The three parties in the Czech governing coalition have so far failed to agree on the set-up of a new Cabinet which would break the political stalemate in the Czech Republic. The governing parties are looking to end months of political instability, sparked by a scandal over PM Stanislav Gross' private finances, by negotiating the set up of a new semi-caretaker government under a different prime minister. They have so far failed to agree on two important issues: the division of ministerial posts and whether the new government should be formed on the basis of a full coalition agreement or a one-off deal, as proposed by the Social Democrats.
The Christian Democratic Party has refused to consider a one-off deal for fear that it would not provide enough guarantees against possible future cooperation between the Social Democrats and the Communists. The talks are expected to continue on Wednesday.
President Klaus on Tuesday urged the coalition parties to speed up the process of resolving the ongoing political crisis. He said a solution should be found within hours, not days or weeks and urged all parties involved to focus on the main goal and be prepared to make concessions. The President said that if the coalition parties failed to reach agreement soon, he would be forced to take what he called "radical action".
The Spanish telecoms giant Telefonica has bought a majority stake in Cesky Telecom. Under a contract signed in Prague on Tuesday, Telefonica will pay the Czech government 82.6 billion crowns for its 51.1 percent shares in the company. The government will use the revenue to finance social and environmental projects, cover the losses of the bail-out agency Ceska Konsolidacni Agentura and to implement the planned pension reform.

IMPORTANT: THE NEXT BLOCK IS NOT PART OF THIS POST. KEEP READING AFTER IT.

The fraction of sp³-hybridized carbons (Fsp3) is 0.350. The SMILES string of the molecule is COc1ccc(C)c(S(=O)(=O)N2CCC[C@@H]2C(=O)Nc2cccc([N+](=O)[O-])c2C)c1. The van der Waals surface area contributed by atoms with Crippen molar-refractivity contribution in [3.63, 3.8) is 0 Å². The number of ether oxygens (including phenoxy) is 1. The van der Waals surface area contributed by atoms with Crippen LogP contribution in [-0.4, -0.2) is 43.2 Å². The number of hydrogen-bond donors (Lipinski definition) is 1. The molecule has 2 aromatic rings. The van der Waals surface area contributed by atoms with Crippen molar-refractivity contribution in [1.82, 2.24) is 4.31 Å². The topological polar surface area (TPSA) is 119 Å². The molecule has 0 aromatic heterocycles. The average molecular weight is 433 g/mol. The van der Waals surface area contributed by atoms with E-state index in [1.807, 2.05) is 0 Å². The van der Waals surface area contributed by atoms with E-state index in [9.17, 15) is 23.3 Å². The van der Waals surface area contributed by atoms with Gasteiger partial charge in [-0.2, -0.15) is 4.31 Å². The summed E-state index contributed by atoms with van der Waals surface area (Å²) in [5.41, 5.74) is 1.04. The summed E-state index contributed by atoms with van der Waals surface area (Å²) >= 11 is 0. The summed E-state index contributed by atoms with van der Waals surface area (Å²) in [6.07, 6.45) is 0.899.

Emergency workers and police from five European countries -including the Czech Republic - on Tuesday staged the explosion of a train carrying hazardous materials in order to test the coordination of EU disaster response networks. Belgium, the Czech Republic, Germany and Italy joined France for "Eurotech 2005" an exercise simulating the derailing and subsequent explosion of a train carrying toxic chemicals in close proximity to a housing community and a passenger train. Emergency workers were faced with a total of 1,500 injured.
The right wing Civic Democratic Party has back-tracked on an earlier demand for a referendum on the EU Constitution to be held separately from voting in the next general elections. Party leader Mirek Topolanek told the daily Hospodarske Noviny that the Civic Democrats were willing to make a concession on the issue and discuss an appropriate date with other parliamentary parties. The Czech Republic has not yet officially decided on how the EU Constitution should be ratified. The Social Democrats and the Civic Democratic Party have both tabled their own version of a referendum bill - the former introducing the referendum as an institution as such, the latter proposing a one-off referendum bill linked solely to the EU Constitution. Neither party has so far shown itself willing to support the other's proposal.
Wednesday is expected to be partly cloudy with some rain and day temperatures between 13 and 17 degrees Celsius.
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